Format

Send to

Choose Destination
Annu Rev Microbiol. 2013;67:291-312. doi: 10.1146/annurev-micro-092412-155658. Epub 2013 Jun 26.

Hypoxia and gene expression in eukaryotic microbes.

Author information

1
School of Biomolecular and Biomedical Science, Conway Institute, University College Dublin, Belfield, Dublin 4, Ireland; email: gbutler@ucd.ie.

Abstract

The response of eukaryotic microbes to low-oxygen (hypoxic) conditions is strongly regulated at the level of transcription. Comparative analysis shows that some of the transcriptional regulators (such as the sterol regulatory element-binding proteins, or SREBPs) are of ancient origin and probably regulate sterol synthesis in most eukaryotic microbes. However, in some fungi SREBPs have been replaced by a zinc-finger transcription factor (Upc2). Nuclear localization of fungal SREBPs is determined by regulated proteolysis, either by site-specific proteases or by an E3 ligase complex and the proteasome. The exact mechanisms of oxygen sensing are not fully characterized but involve responding to low levels of heme and/or sterols and possibly to levels of nitric oxide and reactive oxygen species. Changes in central carbon metabolism (glycolysis and respiration) are a core hypoxic response in some, but not all, fungal species. Adaptation to hypoxia is an important virulence characteristic of pathogenic fungi.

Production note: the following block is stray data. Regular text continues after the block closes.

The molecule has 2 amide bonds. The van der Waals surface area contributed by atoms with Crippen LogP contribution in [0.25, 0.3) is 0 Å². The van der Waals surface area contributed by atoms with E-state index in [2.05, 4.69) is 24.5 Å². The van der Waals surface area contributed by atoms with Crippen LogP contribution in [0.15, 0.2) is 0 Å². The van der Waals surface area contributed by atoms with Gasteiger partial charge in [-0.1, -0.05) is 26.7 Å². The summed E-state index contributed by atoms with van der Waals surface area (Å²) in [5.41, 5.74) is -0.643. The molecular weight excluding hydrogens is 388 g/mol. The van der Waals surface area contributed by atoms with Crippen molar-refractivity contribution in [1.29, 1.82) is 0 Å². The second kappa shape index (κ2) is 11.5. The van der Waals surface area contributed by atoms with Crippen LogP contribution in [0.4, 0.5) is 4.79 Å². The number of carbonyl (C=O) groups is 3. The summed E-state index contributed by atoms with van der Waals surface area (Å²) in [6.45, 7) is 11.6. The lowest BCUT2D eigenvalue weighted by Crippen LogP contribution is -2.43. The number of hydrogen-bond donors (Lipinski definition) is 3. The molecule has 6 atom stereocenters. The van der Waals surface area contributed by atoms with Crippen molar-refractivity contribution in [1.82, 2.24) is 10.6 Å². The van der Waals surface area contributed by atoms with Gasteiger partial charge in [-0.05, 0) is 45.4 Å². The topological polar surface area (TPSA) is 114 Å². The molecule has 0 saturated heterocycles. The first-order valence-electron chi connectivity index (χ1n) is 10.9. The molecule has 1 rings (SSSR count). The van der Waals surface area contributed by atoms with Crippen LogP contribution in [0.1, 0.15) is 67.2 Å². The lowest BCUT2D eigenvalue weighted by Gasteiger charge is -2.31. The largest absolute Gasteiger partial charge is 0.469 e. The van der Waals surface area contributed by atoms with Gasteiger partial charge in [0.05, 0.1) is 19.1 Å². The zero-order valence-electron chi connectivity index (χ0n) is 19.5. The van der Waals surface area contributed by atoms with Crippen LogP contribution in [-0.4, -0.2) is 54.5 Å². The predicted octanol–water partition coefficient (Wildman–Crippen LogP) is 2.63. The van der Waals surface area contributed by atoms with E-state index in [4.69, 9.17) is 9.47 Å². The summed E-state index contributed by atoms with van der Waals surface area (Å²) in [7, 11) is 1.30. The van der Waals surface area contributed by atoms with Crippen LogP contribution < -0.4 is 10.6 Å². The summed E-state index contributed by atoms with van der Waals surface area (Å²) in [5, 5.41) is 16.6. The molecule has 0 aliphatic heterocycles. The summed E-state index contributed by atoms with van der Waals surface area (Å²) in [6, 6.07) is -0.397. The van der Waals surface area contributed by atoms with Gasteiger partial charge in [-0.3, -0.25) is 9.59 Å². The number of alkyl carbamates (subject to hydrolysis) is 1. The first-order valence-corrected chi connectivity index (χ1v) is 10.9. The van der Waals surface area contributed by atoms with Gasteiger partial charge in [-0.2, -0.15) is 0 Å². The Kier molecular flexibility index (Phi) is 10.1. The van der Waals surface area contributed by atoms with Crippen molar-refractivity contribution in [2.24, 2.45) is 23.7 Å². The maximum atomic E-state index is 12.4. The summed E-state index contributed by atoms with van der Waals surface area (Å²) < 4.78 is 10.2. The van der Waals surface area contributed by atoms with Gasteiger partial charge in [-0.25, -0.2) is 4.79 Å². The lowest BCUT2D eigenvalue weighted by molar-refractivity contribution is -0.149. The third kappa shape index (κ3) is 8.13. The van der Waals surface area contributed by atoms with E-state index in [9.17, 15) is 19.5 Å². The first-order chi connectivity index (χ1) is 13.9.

[Indexed for MEDLINE]

Supplemental Content

Full text links

Icon for Atypon
Loading ...
Support Center